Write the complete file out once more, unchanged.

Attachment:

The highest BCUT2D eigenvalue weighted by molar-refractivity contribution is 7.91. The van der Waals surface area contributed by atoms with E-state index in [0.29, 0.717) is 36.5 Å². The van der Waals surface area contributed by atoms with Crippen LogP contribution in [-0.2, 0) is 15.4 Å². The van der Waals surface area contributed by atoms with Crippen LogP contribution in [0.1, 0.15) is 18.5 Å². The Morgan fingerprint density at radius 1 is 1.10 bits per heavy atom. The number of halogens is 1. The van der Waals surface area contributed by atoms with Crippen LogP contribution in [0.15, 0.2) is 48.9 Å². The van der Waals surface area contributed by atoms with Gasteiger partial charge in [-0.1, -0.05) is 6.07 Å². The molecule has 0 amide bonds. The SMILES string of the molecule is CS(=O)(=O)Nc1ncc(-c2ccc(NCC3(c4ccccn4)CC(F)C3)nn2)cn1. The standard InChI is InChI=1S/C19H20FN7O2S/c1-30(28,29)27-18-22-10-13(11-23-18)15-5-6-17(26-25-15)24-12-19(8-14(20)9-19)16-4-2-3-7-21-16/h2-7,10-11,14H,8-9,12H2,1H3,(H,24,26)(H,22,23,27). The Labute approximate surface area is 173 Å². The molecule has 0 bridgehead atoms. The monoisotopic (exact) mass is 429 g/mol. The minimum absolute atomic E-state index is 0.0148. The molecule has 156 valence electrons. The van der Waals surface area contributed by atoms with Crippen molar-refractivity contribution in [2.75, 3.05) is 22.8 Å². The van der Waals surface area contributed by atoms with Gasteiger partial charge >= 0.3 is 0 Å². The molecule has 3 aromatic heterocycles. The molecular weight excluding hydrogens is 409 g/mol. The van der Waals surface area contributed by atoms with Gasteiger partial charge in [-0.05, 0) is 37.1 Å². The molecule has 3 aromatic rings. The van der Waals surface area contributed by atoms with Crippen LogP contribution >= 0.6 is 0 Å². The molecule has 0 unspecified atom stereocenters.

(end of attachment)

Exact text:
The highest BCUT2D eigenvalue weighted by molar-refractivity contribution is 7.91. The van der Waals surface area contributed by atoms with E-state index in [0.29, 0.717) is 36.5 Å². The van der Waals surface area contributed by atoms with Crippen LogP contribution in [-0.2, 0) is 15.4 Å². The van der Waals surface area contributed by atoms with Crippen LogP contribution in [0.1, 0.15) is 18.5 Å². The Morgan fingerprint density at radius 1 is 1.10 bits per heavy atom. The number of halogens is 1. The van der Waals surface area contributed by atoms with Crippen LogP contribution in [0.15, 0.2) is 48.9 Å². The van der Waals surface area contributed by atoms with Gasteiger partial charge in [-0.1, -0.05) is 6.07 Å². The molecule has 0 amide bonds. The SMILES string of the molecule is CS(=O)(=O)Nc1ncc(-c2ccc(NCC3(c4ccccn4)CC(F)C3)nn2)cn1. The standard InChI is InChI=1S/C19H20FN7O2S/c1-30(28,29)27-18-22-10-13(11-23-18)15-5-6-17(26-25-15)24-12-19(8-14(20)9-19)16-4-2-3-7-21-16/h2-7,10-11,14H,8-9,12H2,1H3,(H,24,26)(H,22,23,27). The Labute approximate surface area is 173 Å². The molecule has 0 bridgehead atoms. The monoisotopic (exact) mass is 429 g/mol. The minimum absolute atomic E-state index is 0.0148. The molecule has 156 valence electrons. The van der Waals surface area contributed by atoms with Crippen molar-refractivity contribution in [2.75, 3.05) is 22.8 Å². The van der Waals surface area contributed by atoms with Gasteiger partial charge >= 0.3 is 0 Å². The molecule has 3 aromatic heterocycles. The molecular weight excluding hydrogens is 409 g/mol. The van der Waals surface area contributed by atoms with Gasteiger partial charge in [-0.05, 0) is 37.1 Å². The molecule has 3 aromatic rings. The van der Waals surface area contributed by atoms with Crippen LogP contribution >= 0.6 is 0 Å². The molecule has 0 unspecified atom stereocenters.